Tuesday, May 20, 2014

American Exceptionalism

After watching Rocky IV, I imagine most people feel like working out and getting pumped. Or if you're Russian, I suppose you might feel a bit put-upon first, then kinda want to go work out and get pumped.

For me, though, the movie kicked off some latent, potentially unpatriotic thoughts.

To be clear, there isn't any other country I'd want to live in. Despite the huge cultural differences from one corner of the United States to the other, I feel like I could comfortably live anywhere in the country due to a strong overarching culture that blankets the entire nation. There's a way of talking and treating each other which, even if I don't always agree with it, I'm at least familiar with it, which makes me confident that I can manage myself in this culture.

I don't have that same, shared cultural understanding in any other country. I'm a fan of the United States out of familiarity, not out of any perceived superiority.

The concept of American exceptionalism is a pervasive one: it's the idea that the United States of America is fundamentally different than every other nation due to its culture, its size, the way is came to be, etc. Some believe this exceptionalism to be true, making us inherently superior to other countries. Some believe this exceptionalism to be true, though it doesn't make us inherently superior. And still others believe that this exceptionalism is false.

I fall somewhere in the middle. I reject outright that Americans have figured out the one true way to live and govern or that we are closer to figuring out such a concept than anyone else. A simple search will find countless researched examples of where we fall short: in the areas of education, economy, civil liberties, and pretty much every other area beyond military power, and even that's thankfully unproven.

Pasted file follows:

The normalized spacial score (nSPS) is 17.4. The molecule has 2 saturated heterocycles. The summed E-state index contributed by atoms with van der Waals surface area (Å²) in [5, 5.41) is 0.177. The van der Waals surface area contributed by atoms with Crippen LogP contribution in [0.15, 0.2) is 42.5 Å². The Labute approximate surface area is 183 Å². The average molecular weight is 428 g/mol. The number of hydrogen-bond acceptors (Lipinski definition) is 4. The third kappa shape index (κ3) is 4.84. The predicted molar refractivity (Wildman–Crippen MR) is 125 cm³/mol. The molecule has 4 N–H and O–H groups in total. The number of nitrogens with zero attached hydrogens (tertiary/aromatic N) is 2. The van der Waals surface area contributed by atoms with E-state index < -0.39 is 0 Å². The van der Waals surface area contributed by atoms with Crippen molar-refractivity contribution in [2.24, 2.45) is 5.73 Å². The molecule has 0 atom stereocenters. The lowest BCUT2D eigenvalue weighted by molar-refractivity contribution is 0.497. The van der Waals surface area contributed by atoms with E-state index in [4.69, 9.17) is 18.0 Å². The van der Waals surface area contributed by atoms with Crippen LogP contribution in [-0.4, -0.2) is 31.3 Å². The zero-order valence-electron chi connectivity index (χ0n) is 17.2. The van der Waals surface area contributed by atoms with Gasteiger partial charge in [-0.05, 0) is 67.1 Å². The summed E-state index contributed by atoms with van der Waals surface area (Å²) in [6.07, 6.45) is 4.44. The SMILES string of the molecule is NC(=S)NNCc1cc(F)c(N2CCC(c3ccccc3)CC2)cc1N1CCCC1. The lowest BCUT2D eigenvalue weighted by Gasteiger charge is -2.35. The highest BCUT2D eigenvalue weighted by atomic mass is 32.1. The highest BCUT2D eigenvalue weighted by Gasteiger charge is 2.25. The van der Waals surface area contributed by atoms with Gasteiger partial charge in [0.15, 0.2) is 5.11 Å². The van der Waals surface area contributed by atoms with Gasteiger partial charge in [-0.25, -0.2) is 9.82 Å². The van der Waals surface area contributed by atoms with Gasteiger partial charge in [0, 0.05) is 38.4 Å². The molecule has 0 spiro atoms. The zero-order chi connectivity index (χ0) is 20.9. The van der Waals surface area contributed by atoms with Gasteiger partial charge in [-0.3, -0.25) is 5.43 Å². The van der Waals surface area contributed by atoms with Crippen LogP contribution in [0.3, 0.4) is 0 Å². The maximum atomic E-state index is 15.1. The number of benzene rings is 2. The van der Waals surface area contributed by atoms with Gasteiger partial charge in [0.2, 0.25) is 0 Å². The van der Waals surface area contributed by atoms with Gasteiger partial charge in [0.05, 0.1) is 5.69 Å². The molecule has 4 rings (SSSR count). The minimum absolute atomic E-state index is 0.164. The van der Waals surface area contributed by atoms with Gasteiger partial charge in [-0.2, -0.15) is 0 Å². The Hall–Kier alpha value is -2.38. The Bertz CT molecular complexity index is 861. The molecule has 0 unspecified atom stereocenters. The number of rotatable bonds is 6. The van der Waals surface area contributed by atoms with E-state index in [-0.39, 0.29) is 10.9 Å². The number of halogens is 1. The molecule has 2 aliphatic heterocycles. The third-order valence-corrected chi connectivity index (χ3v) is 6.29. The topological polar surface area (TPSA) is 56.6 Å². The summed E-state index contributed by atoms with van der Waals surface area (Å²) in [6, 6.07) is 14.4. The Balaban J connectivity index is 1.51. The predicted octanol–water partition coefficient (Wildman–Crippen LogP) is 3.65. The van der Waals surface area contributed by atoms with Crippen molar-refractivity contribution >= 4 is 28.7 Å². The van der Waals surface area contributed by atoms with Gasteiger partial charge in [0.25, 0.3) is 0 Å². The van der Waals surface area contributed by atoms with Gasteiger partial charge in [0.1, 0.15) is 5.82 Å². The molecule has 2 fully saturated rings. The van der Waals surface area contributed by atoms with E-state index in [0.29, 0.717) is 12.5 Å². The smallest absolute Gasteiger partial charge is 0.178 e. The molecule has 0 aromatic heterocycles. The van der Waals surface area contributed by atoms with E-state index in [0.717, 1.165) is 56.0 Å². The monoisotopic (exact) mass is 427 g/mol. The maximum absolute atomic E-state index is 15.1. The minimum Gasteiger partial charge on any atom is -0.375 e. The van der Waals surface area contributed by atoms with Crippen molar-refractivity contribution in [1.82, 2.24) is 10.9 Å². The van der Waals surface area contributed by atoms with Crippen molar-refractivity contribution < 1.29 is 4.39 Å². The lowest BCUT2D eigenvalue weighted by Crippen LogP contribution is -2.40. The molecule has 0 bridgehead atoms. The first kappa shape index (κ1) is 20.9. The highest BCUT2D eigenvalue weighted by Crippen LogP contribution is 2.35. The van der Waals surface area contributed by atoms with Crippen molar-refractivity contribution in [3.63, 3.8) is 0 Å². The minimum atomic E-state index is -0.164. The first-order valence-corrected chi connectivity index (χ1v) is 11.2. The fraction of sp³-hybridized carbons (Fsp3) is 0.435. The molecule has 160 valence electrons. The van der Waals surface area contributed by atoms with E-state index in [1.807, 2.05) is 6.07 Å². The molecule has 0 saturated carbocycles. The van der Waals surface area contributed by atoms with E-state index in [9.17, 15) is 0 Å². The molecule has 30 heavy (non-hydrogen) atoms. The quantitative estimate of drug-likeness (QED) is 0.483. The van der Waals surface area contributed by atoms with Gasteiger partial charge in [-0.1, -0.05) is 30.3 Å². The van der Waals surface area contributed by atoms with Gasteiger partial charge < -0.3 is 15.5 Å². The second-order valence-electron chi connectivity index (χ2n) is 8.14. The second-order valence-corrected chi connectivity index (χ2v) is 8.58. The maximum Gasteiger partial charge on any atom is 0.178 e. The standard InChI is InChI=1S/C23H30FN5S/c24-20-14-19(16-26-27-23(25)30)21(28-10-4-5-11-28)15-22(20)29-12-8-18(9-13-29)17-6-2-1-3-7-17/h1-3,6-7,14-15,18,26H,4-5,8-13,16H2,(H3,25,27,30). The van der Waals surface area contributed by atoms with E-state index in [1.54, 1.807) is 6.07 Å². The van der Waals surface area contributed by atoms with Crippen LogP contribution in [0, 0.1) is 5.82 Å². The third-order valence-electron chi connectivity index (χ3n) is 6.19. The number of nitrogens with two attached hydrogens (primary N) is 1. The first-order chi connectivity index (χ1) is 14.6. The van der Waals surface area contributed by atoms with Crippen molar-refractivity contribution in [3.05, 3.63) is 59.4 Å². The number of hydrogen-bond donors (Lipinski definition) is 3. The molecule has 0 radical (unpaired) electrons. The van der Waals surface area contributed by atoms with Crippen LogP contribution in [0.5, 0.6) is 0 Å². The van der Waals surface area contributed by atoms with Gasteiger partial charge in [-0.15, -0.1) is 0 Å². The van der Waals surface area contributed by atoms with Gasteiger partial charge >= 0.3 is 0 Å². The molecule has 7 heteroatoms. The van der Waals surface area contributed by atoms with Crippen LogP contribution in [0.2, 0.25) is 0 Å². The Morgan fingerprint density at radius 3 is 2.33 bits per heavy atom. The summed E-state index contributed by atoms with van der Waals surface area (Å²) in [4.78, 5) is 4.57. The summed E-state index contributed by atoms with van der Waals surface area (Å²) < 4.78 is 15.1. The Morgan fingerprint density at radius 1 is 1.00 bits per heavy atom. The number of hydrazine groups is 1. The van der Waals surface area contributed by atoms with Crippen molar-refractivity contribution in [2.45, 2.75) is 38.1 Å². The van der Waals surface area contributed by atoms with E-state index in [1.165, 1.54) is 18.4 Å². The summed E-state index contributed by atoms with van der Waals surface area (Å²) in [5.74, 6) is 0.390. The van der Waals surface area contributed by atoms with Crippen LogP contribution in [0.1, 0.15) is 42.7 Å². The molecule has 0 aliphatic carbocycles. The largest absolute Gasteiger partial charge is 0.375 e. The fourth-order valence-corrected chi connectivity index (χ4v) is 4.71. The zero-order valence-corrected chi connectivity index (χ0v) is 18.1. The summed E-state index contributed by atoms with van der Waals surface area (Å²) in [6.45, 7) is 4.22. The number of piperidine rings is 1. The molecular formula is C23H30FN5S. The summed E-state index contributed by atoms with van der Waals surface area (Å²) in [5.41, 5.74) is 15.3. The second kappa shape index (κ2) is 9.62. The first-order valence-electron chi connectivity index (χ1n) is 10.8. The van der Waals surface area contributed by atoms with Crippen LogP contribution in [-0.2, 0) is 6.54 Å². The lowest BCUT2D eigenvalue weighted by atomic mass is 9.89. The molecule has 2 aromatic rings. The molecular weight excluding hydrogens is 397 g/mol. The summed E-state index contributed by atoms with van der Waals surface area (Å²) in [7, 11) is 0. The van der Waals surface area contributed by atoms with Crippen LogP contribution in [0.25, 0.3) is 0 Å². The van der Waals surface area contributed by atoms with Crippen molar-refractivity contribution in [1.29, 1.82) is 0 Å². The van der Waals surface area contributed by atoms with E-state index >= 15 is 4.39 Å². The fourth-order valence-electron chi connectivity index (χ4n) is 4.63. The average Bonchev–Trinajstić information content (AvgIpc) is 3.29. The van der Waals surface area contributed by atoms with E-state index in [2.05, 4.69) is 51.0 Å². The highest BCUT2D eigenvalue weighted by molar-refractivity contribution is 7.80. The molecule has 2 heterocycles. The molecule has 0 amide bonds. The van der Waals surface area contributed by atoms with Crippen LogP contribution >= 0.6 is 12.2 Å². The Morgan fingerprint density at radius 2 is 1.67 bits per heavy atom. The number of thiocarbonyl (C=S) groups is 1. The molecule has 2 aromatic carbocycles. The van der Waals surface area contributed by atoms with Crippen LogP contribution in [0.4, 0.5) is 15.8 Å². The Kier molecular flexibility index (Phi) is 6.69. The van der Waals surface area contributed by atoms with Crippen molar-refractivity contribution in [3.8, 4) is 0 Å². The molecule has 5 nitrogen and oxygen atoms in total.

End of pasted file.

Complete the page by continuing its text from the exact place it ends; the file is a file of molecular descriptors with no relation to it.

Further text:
I can understand the other side, that every country practices some form of exceptionalism since, really, every country is different: they all came about in different ways, absorbing different cultures, and creating a country that feels distinct from the rest. They are all exceptional, making none of them exceptional.

So, really, what makes the United States special? I don't have a solid answer to that question, since for every possible answer I can counter it with an example from other countries.

The only thing that keeps bubbling up to the surface for me is our immigration: people want to come to America, so they do, and we end up with a mix of cultures not easily found in other countries. I'm not sure, but I think the United States has one of the easiest immigration policies in the world which, combined with a large desire to move here, makes our mix of peoples something special. The United States has a little bit of everyone here, and I'm not sure any other country can claim that.

That said, some people would like us to crack down on our immigration policies and keep foreigners out, which is weird to me: we're a nation of foreigners, and I think that's our strength.

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